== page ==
Back to Berlin

Now we come to the exciting travelling-y stuff: I loved Berlin so much that I came back to live with the delectable Laura for three more weeks. Unfortunately, I’ve spent most of the first week struck down with a hideous cold, complete with Walter White-esque cough, so we mostly watched Buffy the Vampire Slayer, because we’re cool like that. I’ve still managed a fair bit of cultural stuff though – so much so that I’ll save it for another post, as your reading muscles are probably aching by now. Suffice to say that I’m having a fantastic time.

Oh, and I seem to have started following the world cup. Yes, the football world cup. The one where they kick a ball around for some interminable period of time and then an arbitrary group of people cheer a lot. Shockingly, I’ve been quite enjoying it, partially due to the fact that I recently tried to learn to play and can actually follow what’s going on, and partially due to the aliens who have clearly taken over my body and changed my entire personality. Either way, it’s a good way of joining in with German culture.

Really, everyone watches it. The identical, simultaneous reactions of the men at the bar to every event in the game were a sight to behold. Incidentally, vuvuzelas (and teenagers) are the scourge of the earth and should be banned from the S-Bahn.
We even went to the famous Fanmeile, where thousands of people turn out to watch all the Germany matches. This was good fun, but it turned out that neither mine nor Laura’s interest in football is great enough to make standing in the heat for an hour and a half something we care to repeat. Beer garden for the semi-final it is.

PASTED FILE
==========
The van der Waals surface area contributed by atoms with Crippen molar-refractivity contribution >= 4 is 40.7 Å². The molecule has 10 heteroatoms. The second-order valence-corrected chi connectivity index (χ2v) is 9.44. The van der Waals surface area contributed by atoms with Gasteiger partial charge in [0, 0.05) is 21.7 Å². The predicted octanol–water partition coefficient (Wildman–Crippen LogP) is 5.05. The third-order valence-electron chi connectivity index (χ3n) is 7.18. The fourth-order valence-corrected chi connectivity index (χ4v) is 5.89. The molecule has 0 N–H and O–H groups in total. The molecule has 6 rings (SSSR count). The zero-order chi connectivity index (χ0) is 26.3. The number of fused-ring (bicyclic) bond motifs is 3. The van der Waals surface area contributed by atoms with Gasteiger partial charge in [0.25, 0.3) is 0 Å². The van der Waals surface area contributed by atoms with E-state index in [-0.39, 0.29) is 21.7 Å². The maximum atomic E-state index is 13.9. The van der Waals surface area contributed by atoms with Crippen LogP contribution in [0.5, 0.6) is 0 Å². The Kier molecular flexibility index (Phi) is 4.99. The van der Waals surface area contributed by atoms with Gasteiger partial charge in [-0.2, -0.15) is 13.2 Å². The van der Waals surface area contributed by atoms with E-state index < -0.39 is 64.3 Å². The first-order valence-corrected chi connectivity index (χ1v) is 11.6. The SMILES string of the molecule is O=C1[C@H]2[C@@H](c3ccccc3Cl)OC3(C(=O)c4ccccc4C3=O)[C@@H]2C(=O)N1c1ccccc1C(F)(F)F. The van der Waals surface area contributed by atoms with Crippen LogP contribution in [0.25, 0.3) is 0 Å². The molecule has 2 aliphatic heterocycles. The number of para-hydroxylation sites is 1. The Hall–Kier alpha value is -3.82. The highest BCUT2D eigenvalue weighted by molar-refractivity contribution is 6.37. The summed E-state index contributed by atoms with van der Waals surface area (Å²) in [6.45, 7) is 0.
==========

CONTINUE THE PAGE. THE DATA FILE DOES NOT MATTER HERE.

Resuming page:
Back to School

My official excuse for being here is that I’m attending a language school to learn German from scratch. This is both interesting and frustrating; it’s great to be part of an international community again (my class of 8 includes students from Russia, France, Japan, Ukraine and Italy) but I’d underestimated how embarassing the first stages of learning a language can be. Outside the classroom, there’s a peculiar sort of shame that comes with being a native speaker of English, which everyone I’ve met speaks fluently, while I can barely stammer away in basic German. Introductions were slow to get off the ground because of an infernal plague of smartphones, but I made friends with my classmates pretty quickly, and we’ve been dining out in fantastically cheap restaurants with a different cuisine each day.
The double edged sword of technology: the problem with hiding from awkward first conversations behind a smartphone is that it does tend to prevent any conversations at all.

Back to reality

It’s been a very eventful year and, now that it’s officially over, it’s taken me a good month to gather enough coherent thoughts to have something to say! I guess the overall cliché I’d draw from this rather disparate collection of events is that you can never really go back; I’ve loved reconnecting with the friends and family I’ve been missing all year, but the comforting familiarity I’d expected to feel has been suspiciously absent. The obvious solution to this is to make the most of having room for adventures, and that’s certainly what I’ve been doing in Berlin; stay tuned over the next few days for tales of more escapades (occasionally in a fairly literal sense!)
There’s a certain sadness in coming back to old haunts, only to realise that your experience of them will necessarily have changed. But then, where’s the fun in living life on repeat?